We can talk about this all day, but how do we fix it? Remember Reagan and his ‘supply side’ economics? Maybe we need some ‘Employer Side Education Reform’ where employers can establish or facilitate more authentic ‘career pathways’. If we don’t, we run the risk of having a world of literate, articulate, well educated thinkers lining up at the soup kitchen to receive charity handouts from rich people who did the bare minimum necessary to get their formal credentials. Actually, I think we’re closer to that world than we ever have been.

    • Robert Columbia

      Also, it was not that many generations ago that a smart person could become a self – taught or nontraditionally – taught lawyer, engineer, or even physician. In some cases, there was an ‘open’ exam to pass, but in other cases, a person’s professional credentials were their very skills and abilities as assessed via the trials of everyday life. If you could heal patients, you were a doctor. If you couldn’t, you weren’t. Want to be an engineer? Build a few bridges. If they don’t fall down, congratulations, you made it and artfully demonstrated your competencies for all to see.

      Most of these paths were quite artfully dismantled during the rampaging ‘progress’ of the 20th century and the corresponding fad for more and more hoops. Could the old way come back? How? What are your thoughts? Are there practical things we can do right now to start the process of dismantling unnecessary hoops?

    • Bernard Bull Post author

      Well said. I have an essay that I am working on as part of a forthcoming book called Badges, Credentials and the Future of Learning. It gives a brief historical view of credentials and reputations. In terms of solutions, we are seeing developments in some fields more than others. Computer programming, for example, is an obvious instance. The bootcamp and related approach to training is also moving the needle. I’m not sure there is a single answer…just a critical mass of micro-solutions that will eventually begin to change people’s perspective.

      • Robert Columbia

        Thank you.

        It is very tempting to heed the calls of those who say that university degrees are dead and that the professional of the future will be judged directly on his skills and abilities as demonstrated by testing and/or his portfolio, but we are a long ways off from that.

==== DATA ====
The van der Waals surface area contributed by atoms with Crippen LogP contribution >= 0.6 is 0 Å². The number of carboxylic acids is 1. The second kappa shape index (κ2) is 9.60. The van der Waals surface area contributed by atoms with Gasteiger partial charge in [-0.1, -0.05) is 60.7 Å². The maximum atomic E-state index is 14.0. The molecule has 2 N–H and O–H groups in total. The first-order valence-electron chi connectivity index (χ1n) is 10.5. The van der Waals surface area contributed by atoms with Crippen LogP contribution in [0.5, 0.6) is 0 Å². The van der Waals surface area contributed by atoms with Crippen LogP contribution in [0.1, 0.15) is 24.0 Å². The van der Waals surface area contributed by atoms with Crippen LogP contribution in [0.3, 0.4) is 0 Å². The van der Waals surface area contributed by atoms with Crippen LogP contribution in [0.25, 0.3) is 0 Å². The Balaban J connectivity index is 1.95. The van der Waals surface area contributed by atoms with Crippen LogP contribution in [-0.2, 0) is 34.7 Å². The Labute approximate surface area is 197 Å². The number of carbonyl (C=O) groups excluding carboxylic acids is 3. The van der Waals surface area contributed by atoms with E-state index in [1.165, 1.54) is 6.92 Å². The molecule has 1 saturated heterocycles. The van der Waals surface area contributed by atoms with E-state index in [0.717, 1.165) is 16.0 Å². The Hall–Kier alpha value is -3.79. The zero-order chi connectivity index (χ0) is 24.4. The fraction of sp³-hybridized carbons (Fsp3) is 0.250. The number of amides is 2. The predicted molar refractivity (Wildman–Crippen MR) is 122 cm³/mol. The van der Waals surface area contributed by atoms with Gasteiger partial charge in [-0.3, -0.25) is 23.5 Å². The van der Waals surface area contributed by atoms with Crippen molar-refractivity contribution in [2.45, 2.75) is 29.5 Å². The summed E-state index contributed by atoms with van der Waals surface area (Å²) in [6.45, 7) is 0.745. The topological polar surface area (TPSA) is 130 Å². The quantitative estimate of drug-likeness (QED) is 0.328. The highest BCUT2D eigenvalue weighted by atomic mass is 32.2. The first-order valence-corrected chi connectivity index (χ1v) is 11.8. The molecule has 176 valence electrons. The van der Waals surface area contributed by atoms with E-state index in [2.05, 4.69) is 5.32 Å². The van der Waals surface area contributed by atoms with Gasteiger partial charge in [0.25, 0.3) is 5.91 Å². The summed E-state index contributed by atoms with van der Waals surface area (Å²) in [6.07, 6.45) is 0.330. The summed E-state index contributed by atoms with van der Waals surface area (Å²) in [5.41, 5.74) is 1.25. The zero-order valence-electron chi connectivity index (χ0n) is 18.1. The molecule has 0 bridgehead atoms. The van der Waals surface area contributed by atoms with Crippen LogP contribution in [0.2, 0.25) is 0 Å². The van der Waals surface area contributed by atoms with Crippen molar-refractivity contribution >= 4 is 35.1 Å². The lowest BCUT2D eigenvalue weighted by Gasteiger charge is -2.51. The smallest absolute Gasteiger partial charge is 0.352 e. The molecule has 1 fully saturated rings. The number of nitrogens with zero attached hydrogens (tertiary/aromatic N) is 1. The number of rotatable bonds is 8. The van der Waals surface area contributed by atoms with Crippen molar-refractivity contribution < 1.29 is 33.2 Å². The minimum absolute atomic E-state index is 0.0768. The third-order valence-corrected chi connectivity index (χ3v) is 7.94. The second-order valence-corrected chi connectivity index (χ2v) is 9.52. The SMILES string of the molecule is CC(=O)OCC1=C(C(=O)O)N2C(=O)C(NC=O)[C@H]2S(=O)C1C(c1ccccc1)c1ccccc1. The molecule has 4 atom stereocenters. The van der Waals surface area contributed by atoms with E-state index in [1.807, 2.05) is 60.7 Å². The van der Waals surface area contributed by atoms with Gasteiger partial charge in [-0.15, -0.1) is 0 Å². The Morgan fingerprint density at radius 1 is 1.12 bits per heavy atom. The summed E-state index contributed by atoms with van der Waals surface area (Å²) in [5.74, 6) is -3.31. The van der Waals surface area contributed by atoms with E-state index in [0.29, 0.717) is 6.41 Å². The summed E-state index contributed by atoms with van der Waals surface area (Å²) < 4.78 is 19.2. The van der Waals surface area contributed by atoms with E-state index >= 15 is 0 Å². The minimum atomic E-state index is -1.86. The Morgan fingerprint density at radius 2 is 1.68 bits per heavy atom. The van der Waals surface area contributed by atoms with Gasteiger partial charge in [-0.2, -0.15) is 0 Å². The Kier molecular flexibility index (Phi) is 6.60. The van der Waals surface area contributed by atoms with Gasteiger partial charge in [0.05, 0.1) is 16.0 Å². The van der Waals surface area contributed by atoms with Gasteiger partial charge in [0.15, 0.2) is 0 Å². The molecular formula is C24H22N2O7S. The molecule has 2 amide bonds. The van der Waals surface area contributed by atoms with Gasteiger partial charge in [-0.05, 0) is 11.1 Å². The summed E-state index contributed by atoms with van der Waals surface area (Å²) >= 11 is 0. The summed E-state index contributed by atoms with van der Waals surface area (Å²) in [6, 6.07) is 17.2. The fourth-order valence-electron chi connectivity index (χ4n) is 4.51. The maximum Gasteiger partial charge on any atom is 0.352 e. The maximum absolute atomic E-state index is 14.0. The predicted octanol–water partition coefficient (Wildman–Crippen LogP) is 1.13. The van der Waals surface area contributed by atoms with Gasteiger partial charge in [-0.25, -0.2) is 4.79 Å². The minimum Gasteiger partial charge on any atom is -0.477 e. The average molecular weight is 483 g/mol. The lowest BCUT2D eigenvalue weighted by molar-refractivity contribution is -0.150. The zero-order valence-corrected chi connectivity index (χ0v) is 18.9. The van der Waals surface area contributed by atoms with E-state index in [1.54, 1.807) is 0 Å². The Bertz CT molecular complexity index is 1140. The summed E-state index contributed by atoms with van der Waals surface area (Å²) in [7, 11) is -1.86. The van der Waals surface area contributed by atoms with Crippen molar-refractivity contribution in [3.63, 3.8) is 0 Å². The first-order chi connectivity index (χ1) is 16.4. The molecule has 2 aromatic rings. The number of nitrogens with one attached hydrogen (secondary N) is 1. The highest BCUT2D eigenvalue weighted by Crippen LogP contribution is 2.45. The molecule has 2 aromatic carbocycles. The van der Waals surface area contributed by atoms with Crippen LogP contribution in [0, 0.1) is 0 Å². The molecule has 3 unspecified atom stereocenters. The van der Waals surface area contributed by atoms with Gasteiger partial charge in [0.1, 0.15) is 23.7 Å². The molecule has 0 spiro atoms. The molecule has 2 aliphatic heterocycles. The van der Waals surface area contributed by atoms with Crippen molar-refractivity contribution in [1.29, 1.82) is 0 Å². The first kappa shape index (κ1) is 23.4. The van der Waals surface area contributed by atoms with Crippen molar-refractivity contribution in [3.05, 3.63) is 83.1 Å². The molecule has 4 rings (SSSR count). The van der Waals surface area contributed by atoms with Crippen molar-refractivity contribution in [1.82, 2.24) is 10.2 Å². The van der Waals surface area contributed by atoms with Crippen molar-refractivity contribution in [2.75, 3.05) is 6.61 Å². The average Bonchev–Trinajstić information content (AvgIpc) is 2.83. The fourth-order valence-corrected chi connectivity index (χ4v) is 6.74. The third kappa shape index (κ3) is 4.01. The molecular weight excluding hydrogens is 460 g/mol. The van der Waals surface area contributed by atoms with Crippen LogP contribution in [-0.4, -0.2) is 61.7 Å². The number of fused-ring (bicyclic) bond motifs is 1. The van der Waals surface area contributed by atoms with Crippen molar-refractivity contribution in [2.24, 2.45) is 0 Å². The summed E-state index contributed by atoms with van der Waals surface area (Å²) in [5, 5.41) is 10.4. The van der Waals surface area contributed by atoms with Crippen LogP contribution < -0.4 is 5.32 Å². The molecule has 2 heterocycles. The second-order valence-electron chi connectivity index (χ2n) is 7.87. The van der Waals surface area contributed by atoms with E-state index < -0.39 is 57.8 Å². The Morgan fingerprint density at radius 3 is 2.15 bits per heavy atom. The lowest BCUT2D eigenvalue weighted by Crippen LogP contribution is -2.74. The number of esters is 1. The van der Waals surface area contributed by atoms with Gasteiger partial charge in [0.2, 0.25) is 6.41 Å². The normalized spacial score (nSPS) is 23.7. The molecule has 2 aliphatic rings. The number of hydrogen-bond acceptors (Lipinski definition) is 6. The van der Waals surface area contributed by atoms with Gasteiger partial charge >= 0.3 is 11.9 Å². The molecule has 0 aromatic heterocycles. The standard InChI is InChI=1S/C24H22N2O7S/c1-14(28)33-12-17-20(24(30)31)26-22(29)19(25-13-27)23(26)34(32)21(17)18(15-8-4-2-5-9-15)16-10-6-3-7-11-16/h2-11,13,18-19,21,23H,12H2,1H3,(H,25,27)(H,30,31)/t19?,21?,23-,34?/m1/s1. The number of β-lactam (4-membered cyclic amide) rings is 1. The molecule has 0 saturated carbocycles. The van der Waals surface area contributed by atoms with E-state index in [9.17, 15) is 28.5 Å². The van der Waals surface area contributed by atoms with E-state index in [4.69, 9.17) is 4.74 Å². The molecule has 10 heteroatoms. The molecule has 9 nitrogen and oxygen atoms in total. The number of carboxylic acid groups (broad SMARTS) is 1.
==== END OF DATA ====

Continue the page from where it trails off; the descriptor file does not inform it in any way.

I recently started a new job where after the interview, they wanted to see a copy of my degree, demonstrating their implicit belief that the entire interview and assessment process was insufficient to establish my qualifications unless I could also provide proof of jumping the hoop. I was tempted to respond by requesting a direct assessment of my Knowledge, Skills, and Abilities against a college – graduate benchmark, but I had a pretty good idea that such a proposal would not be well received.

        Without such an independent benchmark, we are not going to make much progress in removing the hoops without employer side concessions or reforms. Educators are thus left with the options of providing more ways to jump the hoop (what CBE is doing) or improving methods of teaching hoop – jumping skills.

  2. Dr. Jodi Rust

    There is even the realm of hoop jumping for career pursuits. Today, if you aren’t “jumping” every few years you are not advancing your career. One was frowned upon for “job hopping”, but now that is an acceptable way to advance your career. Perhaps we’ve all lived in the hoops too long.

    • Robert Columbia

      One problem that may be contributing to job – hopping is the lack of clear internal career pathways in many organizations. When I ask employers to help me understand their career pathways and what I must accomplish or master to qualify for a promotion, I am told to shut up and get back to work.

      Workforce development organizations tell me that if I “skill up”, I will be irresistible to employers and the corner office will come, and that right soon. Writers like Jonathan Kosol say that executives are going home crying because they can’t promote anyone because workers today can’t read, write, or do basic math. I can. How do I get on that career pathway where literate workers move up and illiterates report to them? I’m proud of the above – average skills that came to me through patient practice and perseverance, but I’m trapped in perpetual entry – level employment. Where are the employers who need my advanced skills? I’m not convinced that there is a way to convince them that I do have those skills that they will accept.

  3. Doug H.

    The hoop-jumping has become just as prevalent for the teachers, as well, which is probably part of the problem. I spend more time filling out paperwork which will go in a box in the principal’s closet and which nobody will *ever* read, than many more critical tasks, like lesson planning and quality grading. However, state and federal law, and administrators, require this ‘documentation’ in order to justify or fulfill funding schemes.

    Further, we hire administrators to check that teachers are doing a good job, but rather than go sit in classrooms to see what is going on, they simply come up with more paperwork for teachers to fill out to prove that they are teaching well, except that it takes away from the time needed to teach well. This is called “progress”.